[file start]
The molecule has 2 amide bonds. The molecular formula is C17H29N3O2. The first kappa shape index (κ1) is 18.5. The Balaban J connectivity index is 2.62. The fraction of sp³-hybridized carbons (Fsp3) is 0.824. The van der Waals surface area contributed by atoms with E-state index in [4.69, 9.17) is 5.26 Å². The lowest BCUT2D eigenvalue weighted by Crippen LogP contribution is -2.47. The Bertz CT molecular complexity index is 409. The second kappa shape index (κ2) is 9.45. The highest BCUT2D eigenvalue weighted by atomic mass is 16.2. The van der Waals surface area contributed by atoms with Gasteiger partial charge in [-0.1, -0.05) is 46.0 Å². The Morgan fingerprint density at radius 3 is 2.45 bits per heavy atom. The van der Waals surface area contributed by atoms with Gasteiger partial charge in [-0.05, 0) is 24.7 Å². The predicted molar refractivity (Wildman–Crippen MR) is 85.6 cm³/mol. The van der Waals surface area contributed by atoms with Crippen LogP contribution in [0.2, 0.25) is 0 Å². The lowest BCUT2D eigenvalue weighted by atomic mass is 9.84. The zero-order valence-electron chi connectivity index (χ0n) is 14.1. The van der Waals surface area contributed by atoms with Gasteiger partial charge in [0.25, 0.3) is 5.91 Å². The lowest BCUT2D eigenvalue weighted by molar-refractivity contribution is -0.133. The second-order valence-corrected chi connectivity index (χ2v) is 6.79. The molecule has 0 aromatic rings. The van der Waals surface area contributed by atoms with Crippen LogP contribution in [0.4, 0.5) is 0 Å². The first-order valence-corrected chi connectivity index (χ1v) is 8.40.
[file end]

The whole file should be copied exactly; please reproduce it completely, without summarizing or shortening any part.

The molecule has 2 amide bonds. The molecular formula is C17H29N3O2. The first kappa shape index (κ1) is 18.5. The Balaban J connectivity index is 2.62. The fraction of sp³-hybridized carbons (Fsp3) is 0.824. The van der Waals surface area contributed by atoms with E-state index in [4.69, 9.17) is 5.26 Å². The lowest BCUT2D eigenvalue weighted by Crippen LogP contribution is -2.47. The Bertz CT molecular complexity index is 409. The second kappa shape index (κ2) is 9.45. The highest BCUT2D eigenvalue weighted by atomic mass is 16.2. The van der Waals surface area contributed by atoms with Gasteiger partial charge in [-0.1, -0.05) is 46.0 Å². The Morgan fingerprint density at radius 3 is 2.45 bits per heavy atom. The van der Waals surface area contributed by atoms with Gasteiger partial charge in [-0.05, 0) is 24.7 Å². The predicted molar refractivity (Wildman–Crippen MR) is 85.6 cm³/mol. The van der Waals surface area contributed by atoms with Crippen LogP contribution in [0.2, 0.25) is 0 Å². The lowest BCUT2D eigenvalue weighted by atomic mass is 9.84. The zero-order valence-electron chi connectivity index (χ0n) is 14.1. The van der Waals surface area contributed by atoms with Gasteiger partial charge in [0.25, 0.3) is 5.91 Å². The lowest BCUT2D eigenvalue weighted by molar-refractivity contribution is -0.133. The second-order valence-corrected chi connectivity index (χ2v) is 6.79. The molecule has 0 aromatic rings. The van der Waals surface area contributed by atoms with Crippen LogP contribution in [0.4, 0.5) is 0 Å². The first-order valence-corrected chi connectivity index (χ1v) is 8.40.